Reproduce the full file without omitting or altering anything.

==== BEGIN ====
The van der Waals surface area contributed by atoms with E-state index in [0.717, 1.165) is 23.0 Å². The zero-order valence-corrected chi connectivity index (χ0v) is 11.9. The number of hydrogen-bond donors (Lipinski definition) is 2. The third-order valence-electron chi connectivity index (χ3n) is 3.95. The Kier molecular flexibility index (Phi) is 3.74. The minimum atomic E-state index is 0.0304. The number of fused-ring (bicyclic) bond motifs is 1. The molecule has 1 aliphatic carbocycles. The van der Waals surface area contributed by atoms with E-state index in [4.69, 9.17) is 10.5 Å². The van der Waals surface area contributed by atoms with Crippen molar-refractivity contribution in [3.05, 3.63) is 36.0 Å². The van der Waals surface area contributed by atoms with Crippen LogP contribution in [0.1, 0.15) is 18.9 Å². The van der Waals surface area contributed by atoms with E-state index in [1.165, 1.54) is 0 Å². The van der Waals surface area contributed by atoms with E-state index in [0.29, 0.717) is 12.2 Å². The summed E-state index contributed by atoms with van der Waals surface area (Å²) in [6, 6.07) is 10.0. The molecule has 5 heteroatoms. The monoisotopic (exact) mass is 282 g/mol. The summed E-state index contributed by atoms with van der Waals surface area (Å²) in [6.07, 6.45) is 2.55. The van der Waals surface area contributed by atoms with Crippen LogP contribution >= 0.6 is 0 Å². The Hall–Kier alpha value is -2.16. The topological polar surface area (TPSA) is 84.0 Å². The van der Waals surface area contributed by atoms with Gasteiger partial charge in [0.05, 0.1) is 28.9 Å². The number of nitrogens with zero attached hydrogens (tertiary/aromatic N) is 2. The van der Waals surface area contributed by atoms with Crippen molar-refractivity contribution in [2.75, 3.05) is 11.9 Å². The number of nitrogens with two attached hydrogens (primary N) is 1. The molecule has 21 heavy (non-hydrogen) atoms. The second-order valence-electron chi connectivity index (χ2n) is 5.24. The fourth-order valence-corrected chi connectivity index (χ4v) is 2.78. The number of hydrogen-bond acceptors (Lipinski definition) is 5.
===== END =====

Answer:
The van der Waals surface area contributed by atoms with E-state index in [0.717, 1.165) is 23.0 Å². The zero-order valence-corrected chi connectivity index (χ0v) is 11.9. The number of hydrogen-bond donors (Lipinski definition) is 2. The third-order valence-electron chi connectivity index (χ3n) is 3.95. The Kier molecular flexibility index (Phi) is 3.74. The minimum atomic E-state index is 0.0304. The number of fused-ring (bicyclic) bond motifs is 1. The molecule has 1 aliphatic carbocycles. The van der Waals surface area contributed by atoms with E-state index in [4.69, 9.17) is 10.5 Å². The van der Waals surface area contributed by atoms with Crippen molar-refractivity contribution in [3.05, 3.63) is 36.0 Å². The van der Waals surface area contributed by atoms with Crippen LogP contribution in [0.1, 0.15) is 18.9 Å². The van der Waals surface area contributed by atoms with E-state index in [1.165, 1.54) is 0 Å². The van der Waals surface area contributed by atoms with E-state index in [0.29, 0.717) is 12.2 Å². The summed E-state index contributed by atoms with van der Waals surface area (Å²) in [6, 6.07) is 10.0. The molecule has 5 heteroatoms. The monoisotopic (exact) mass is 282 g/mol. The summed E-state index contributed by atoms with van der Waals surface area (Å²) in [6.07, 6.45) is 2.55. The van der Waals surface area contributed by atoms with Crippen LogP contribution >= 0.6 is 0 Å². The Hall–Kier alpha value is -2.16. The topological polar surface area (TPSA) is 84.0 Å². The van der Waals surface area contributed by atoms with Gasteiger partial charge in [0.05, 0.1) is 28.9 Å². The number of nitrogens with zero attached hydrogens (tertiary/aromatic N) is 2. The van der Waals surface area contributed by atoms with Crippen molar-refractivity contribution in [2.75, 3.05) is 11.9 Å². The number of nitrogens with two attached hydrogens (primary N) is 1. The molecule has 21 heavy (non-hydrogen) atoms. The second-order valence-electron chi connectivity index (χ2n) is 5.24. The fourth-order valence-corrected chi connectivity index (χ4v) is 2.78. The number of hydrogen-bond acceptors (Lipinski definition) is 5.